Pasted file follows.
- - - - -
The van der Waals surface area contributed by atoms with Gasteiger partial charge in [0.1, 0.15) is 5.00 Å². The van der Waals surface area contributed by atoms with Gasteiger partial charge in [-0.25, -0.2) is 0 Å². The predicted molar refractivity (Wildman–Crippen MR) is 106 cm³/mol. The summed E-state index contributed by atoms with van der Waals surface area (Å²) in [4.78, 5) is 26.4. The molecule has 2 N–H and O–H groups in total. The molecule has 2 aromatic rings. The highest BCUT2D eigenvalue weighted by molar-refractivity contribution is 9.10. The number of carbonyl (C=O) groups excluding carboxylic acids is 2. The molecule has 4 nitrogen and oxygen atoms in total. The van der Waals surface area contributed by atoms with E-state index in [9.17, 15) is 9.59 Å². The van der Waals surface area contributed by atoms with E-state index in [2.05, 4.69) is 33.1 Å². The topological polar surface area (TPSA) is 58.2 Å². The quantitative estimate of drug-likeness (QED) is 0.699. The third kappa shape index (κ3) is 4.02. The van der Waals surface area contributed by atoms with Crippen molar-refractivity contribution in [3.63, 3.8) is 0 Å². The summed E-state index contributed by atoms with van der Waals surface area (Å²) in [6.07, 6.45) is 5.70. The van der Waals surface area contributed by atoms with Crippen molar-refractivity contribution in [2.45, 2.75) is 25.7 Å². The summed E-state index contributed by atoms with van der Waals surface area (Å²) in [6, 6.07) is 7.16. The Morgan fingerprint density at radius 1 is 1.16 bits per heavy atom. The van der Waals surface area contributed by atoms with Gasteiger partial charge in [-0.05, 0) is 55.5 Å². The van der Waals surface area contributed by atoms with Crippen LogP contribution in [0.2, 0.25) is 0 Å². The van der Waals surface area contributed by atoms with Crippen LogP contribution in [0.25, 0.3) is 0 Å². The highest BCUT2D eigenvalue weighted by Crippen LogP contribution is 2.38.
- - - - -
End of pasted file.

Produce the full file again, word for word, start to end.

The van der Waals surface area contributed by atoms with Gasteiger partial charge in [0.1, 0.15) is 5.00 Å². The van der Waals surface area contributed by atoms with Gasteiger partial charge in [-0.25, -0.2) is 0 Å². The predicted molar refractivity (Wildman–Crippen MR) is 106 cm³/mol. The summed E-state index contributed by atoms with van der Waals surface area (Å²) in [4.78, 5) is 26.4. The molecule has 2 N–H and O–H groups in total. The molecule has 2 aromatic rings. The highest BCUT2D eigenvalue weighted by molar-refractivity contribution is 9.10. The number of carbonyl (C=O) groups excluding carboxylic acids is 2. The molecule has 4 nitrogen and oxygen atoms in total. The van der Waals surface area contributed by atoms with E-state index in [9.17, 15) is 9.59 Å². The van der Waals surface area contributed by atoms with E-state index in [2.05, 4.69) is 33.1 Å². The topological polar surface area (TPSA) is 58.2 Å². The quantitative estimate of drug-likeness (QED) is 0.699. The third kappa shape index (κ3) is 4.02. The van der Waals surface area contributed by atoms with Crippen molar-refractivity contribution in [3.63, 3.8) is 0 Å². The summed E-state index contributed by atoms with van der Waals surface area (Å²) in [6.07, 6.45) is 5.70. The van der Waals surface area contributed by atoms with Crippen molar-refractivity contribution in [2.45, 2.75) is 25.7 Å². The summed E-state index contributed by atoms with van der Waals surface area (Å²) in [6, 6.07) is 7.16. The Morgan fingerprint density at radius 1 is 1.16 bits per heavy atom. The van der Waals surface area contributed by atoms with Gasteiger partial charge in [-0.05, 0) is 55.5 Å². The van der Waals surface area contributed by atoms with Crippen LogP contribution in [0.2, 0.25) is 0 Å². The van der Waals surface area contributed by atoms with Crippen LogP contribution in [0.25, 0.3) is 0 Å². The highest BCUT2D eigenvalue weighted by Crippen LogP contribution is 2.38.